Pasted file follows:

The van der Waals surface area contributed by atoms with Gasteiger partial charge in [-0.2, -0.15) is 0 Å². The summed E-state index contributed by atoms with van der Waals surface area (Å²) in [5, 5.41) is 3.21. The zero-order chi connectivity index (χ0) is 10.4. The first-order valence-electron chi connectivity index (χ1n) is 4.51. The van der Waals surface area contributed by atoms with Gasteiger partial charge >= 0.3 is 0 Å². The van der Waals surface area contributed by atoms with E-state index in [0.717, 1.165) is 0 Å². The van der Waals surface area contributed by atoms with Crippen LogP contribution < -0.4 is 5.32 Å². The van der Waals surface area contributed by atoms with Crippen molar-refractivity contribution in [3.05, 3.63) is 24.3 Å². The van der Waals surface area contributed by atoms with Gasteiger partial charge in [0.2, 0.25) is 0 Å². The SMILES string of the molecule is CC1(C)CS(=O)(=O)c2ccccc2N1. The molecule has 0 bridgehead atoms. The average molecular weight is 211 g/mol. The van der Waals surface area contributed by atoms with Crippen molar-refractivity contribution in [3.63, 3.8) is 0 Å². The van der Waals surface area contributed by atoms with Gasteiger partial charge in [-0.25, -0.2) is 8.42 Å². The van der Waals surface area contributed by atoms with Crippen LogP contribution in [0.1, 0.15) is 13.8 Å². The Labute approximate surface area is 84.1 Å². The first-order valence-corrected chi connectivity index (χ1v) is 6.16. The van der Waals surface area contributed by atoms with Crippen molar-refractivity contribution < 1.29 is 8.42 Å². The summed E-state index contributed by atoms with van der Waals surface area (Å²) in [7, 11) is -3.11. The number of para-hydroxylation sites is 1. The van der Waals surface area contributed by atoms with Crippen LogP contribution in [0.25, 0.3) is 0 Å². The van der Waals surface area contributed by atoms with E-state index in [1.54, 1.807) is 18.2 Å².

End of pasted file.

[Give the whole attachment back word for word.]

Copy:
The van der Waals surface area contributed by atoms with Gasteiger partial charge in [-0.2, -0.15) is 0 Å². The summed E-state index contributed by atoms with van der Waals surface area (Å²) in [5, 5.41) is 3.21. The zero-order chi connectivity index (χ0) is 10.4. The first-order valence-electron chi connectivity index (χ1n) is 4.51. The van der Waals surface area contributed by atoms with Gasteiger partial charge >= 0.3 is 0 Å². The van der Waals surface area contributed by atoms with E-state index in [0.717, 1.165) is 0 Å². The van der Waals surface area contributed by atoms with Crippen LogP contribution < -0.4 is 5.32 Å². The van der Waals surface area contributed by atoms with Crippen molar-refractivity contribution in [3.05, 3.63) is 24.3 Å². The van der Waals surface area contributed by atoms with Gasteiger partial charge in [0.2, 0.25) is 0 Å². The SMILES string of the molecule is CC1(C)CS(=O)(=O)c2ccccc2N1. The molecule has 0 bridgehead atoms. The average molecular weight is 211 g/mol. The van der Waals surface area contributed by atoms with Crippen molar-refractivity contribution in [3.63, 3.8) is 0 Å². The van der Waals surface area contributed by atoms with Gasteiger partial charge in [-0.25, -0.2) is 8.42 Å². The van der Waals surface area contributed by atoms with Crippen LogP contribution in [0.1, 0.15) is 13.8 Å². The Labute approximate surface area is 84.1 Å². The first-order valence-corrected chi connectivity index (χ1v) is 6.16. The van der Waals surface area contributed by atoms with Crippen molar-refractivity contribution < 1.29 is 8.42 Å². The summed E-state index contributed by atoms with van der Waals surface area (Å²) in [7, 11) is -3.11. The number of para-hydroxylation sites is 1. The van der Waals surface area contributed by atoms with Crippen LogP contribution in [0.25, 0.3) is 0 Å². The van der Waals surface area contributed by atoms with E-state index in [1.54, 1.807) is 18.2 Å².